Just a heads-up for 2022: there is construction in this area, so sometimes the road and trail will be closed. There is no way to know when it is open and closed, so it might be better to try this one next year. Post where I saw the info: Facebook post.
We’ve had our eye on the Cecret Lake hike for quite awhile now. It’s short, rated “easy” by most books and websites, and it ends at a beautiful lake. This hike is not really a secret, so make sure to hike at off times and arrive early for parking.
First of all, this hike is all the way to the top of Little Cottonwood Canyon in the Albion Basin. Parking is extremely limited. There are only about 50 parking spots. In fact, there is a gate where you will be told lots of rules about not parking on the road. On the weekends, they will ask you to take the shuttle rather than try to park. Parking alongside the road anywhere is strictly forbidden, and they are serious about it. There was a snippy lady that told us we couldn’t even pull to the side and wait for a car to leave, but that we had to turn around and drive back! Of course, it was Saturday morning, which is probably their busiest time.
We recommend doing this hike on a weekday and earlier in the day seems to be better than later. We luckily found a parking spot. The shuttle operates on weekends and holidays from 9-5:30 and stops every 30 minutes.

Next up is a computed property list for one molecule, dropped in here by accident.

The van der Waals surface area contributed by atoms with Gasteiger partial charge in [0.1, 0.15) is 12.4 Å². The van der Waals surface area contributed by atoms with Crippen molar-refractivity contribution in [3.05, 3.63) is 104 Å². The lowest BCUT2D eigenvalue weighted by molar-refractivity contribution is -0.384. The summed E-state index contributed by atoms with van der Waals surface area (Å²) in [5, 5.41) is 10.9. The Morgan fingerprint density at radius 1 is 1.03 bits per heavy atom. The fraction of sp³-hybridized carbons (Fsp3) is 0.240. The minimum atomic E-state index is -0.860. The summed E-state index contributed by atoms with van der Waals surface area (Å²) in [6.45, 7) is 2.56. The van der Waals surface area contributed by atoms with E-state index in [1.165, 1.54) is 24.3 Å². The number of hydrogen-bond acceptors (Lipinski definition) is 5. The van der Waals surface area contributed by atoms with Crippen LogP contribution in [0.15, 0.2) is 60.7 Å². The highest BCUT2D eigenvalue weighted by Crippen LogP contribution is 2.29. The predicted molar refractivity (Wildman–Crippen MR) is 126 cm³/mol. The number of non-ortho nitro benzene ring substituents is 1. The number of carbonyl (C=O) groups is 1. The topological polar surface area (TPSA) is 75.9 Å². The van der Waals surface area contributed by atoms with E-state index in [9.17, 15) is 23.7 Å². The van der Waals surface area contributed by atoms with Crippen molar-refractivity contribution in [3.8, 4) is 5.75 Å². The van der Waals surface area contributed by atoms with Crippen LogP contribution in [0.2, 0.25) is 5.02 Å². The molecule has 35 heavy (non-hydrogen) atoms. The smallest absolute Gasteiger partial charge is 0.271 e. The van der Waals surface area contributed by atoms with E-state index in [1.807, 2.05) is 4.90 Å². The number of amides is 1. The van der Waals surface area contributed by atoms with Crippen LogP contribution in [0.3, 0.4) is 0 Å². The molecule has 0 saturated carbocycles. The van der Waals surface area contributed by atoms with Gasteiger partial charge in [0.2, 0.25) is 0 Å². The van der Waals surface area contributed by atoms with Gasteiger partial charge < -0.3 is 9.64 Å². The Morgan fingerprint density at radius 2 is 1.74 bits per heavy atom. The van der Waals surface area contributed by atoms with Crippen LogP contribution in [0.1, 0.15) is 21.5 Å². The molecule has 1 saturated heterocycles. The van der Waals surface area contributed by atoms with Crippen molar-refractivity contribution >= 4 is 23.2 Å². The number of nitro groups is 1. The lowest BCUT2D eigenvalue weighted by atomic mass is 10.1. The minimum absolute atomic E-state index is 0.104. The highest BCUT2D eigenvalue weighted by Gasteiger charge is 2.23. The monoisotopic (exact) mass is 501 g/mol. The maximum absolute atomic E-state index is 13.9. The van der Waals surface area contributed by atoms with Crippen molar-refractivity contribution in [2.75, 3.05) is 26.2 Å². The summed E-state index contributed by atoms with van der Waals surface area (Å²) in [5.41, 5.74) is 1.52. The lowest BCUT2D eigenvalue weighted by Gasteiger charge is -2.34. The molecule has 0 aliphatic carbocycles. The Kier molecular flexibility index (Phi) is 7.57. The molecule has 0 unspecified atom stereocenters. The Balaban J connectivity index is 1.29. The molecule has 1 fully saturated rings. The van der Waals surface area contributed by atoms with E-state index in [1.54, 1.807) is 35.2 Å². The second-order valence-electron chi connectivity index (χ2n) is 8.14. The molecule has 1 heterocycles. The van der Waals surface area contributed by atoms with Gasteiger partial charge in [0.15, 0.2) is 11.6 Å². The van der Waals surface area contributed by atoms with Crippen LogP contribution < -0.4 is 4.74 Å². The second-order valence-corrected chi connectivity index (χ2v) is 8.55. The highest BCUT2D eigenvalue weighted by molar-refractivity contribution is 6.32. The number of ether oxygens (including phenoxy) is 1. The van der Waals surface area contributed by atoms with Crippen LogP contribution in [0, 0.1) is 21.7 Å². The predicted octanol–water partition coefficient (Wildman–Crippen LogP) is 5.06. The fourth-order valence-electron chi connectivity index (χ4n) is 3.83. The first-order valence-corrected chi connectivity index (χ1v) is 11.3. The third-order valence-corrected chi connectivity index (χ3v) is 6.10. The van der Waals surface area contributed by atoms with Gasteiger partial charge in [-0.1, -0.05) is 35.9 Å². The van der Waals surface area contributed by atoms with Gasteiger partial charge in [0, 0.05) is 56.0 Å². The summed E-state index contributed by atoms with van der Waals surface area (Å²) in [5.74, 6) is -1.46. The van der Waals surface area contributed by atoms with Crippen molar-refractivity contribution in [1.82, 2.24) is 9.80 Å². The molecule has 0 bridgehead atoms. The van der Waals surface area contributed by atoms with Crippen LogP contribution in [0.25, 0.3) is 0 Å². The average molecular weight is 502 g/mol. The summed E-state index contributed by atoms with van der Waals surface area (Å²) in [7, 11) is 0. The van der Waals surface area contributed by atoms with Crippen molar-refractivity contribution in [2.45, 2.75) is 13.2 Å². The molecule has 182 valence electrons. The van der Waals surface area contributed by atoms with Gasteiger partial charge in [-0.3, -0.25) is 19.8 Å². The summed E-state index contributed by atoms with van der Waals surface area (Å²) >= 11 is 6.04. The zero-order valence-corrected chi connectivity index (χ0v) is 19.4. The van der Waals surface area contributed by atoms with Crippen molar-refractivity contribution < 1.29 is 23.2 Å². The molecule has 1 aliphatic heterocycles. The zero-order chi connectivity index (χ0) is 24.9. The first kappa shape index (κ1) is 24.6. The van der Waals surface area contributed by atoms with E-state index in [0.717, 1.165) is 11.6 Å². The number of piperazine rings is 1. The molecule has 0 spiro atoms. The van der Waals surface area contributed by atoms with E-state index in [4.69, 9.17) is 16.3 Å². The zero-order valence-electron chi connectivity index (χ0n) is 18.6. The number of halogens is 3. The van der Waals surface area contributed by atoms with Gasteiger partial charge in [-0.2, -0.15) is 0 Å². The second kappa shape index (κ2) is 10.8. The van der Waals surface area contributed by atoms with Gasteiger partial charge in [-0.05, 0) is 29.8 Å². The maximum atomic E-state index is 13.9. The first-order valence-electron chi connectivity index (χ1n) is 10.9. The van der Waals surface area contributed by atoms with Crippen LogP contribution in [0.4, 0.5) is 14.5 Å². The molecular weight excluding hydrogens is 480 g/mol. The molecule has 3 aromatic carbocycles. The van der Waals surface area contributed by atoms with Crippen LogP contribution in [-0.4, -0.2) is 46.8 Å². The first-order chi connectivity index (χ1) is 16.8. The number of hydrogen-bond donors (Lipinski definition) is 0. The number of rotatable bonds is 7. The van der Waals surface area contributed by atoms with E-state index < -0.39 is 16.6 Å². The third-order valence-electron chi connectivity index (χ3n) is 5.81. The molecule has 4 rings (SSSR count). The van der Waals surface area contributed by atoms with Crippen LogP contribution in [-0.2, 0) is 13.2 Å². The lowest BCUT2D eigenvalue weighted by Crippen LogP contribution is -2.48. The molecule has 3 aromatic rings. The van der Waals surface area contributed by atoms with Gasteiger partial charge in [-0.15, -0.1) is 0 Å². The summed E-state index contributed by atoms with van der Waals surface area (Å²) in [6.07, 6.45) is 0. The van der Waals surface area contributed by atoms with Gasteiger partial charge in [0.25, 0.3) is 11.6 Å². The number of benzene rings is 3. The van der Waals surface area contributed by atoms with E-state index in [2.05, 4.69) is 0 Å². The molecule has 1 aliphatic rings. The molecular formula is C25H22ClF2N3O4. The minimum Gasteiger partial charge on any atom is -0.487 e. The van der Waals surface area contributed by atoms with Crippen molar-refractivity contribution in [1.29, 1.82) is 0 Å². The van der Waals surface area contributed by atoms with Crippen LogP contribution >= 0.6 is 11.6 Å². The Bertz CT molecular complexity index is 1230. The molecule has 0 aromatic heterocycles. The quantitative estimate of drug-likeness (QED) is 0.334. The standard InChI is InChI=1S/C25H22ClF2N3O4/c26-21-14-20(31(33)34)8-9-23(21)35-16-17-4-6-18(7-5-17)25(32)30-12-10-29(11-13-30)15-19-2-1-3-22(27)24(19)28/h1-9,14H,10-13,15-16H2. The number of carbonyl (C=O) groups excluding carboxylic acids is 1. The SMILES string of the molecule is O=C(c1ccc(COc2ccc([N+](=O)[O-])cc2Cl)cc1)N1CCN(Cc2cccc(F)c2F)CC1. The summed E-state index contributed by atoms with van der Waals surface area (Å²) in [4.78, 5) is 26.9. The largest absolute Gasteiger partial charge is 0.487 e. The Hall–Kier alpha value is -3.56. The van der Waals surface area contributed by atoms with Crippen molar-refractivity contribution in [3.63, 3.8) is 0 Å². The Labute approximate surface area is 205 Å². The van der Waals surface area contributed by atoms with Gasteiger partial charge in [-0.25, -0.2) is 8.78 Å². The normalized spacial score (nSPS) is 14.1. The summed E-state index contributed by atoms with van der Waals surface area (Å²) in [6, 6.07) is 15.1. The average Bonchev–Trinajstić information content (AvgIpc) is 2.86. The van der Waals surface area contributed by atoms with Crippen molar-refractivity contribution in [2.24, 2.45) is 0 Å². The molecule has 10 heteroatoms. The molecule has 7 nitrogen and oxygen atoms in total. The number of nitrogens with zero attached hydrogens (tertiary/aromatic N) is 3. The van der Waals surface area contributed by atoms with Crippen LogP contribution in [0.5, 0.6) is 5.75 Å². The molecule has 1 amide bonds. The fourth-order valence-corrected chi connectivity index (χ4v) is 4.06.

The Cecret Lake Trail
The Cecret Lake hike starts at the campground, and it is definitely beautiful. You will wander through alpine meadows under the ski lifts and up rugged faces to the lake. As for it being rated “easy” we think it leans more toward “moderate.” It is nearly a vertical climb for most of the 1 mile to the lake and it is a bit dusty and rocky. Also, if your looking for a secluded getaway hike, avoid Cecret Lake. It’s certainly not a secret! It’s more like Grand Am Central Station. We probably saw 100 other hikers on the trail when we hiked on Saturday. When we tried this hike again on a weekday, we saw fewer hikers, but it was still busy, and every parking spot was taken.
Despite the traffic, we did see some wildlife. The boys chased squirrels and chipmunks, a yellow-bellied marmot sunned itself on a rock near us, and a hummingbird flitted about the meadow. Most interesting of all was the wildlife at the lake. In the water were tiger salamander larvae. They looked like a cross between toads and salamanders with frilly “hairs” all around their necks. Our boys spent awhile watching them. Lots of people tell us they have seen moose on this trail, so keep your eyes open. We saw deer, but no moose on this trail. We have seen moose in this canyon on the Snowbird Observation Point Trail.
The lake is beautiful, but wading and swimming are forbidden because Cecret Lake is a main source of Salt Lake’s drinking water. We liked this hike, and though our 3 year-old had to be carried much of the way, we’d do it again. The trail does climb up to the lake, but if you take it slow, we saw lots of young kids making it to Cecret Lake. Right at the end, you will climb up a few switchbacks and this is where there are lots of rocks and shale, so watch your little ones here.
Take Little Cottonwood Canyon road to the very end. You will come to a booth where the pavement ends. The summer road begins here and is dirt. You’ll follow it for 2.5 miles to the end and Cecret Lake parking is here. The Summer Road opens near the beginning of July. You will want to check when it’s open or you will end up hiking the 2.5 miles of dirt road to get to the trailhead.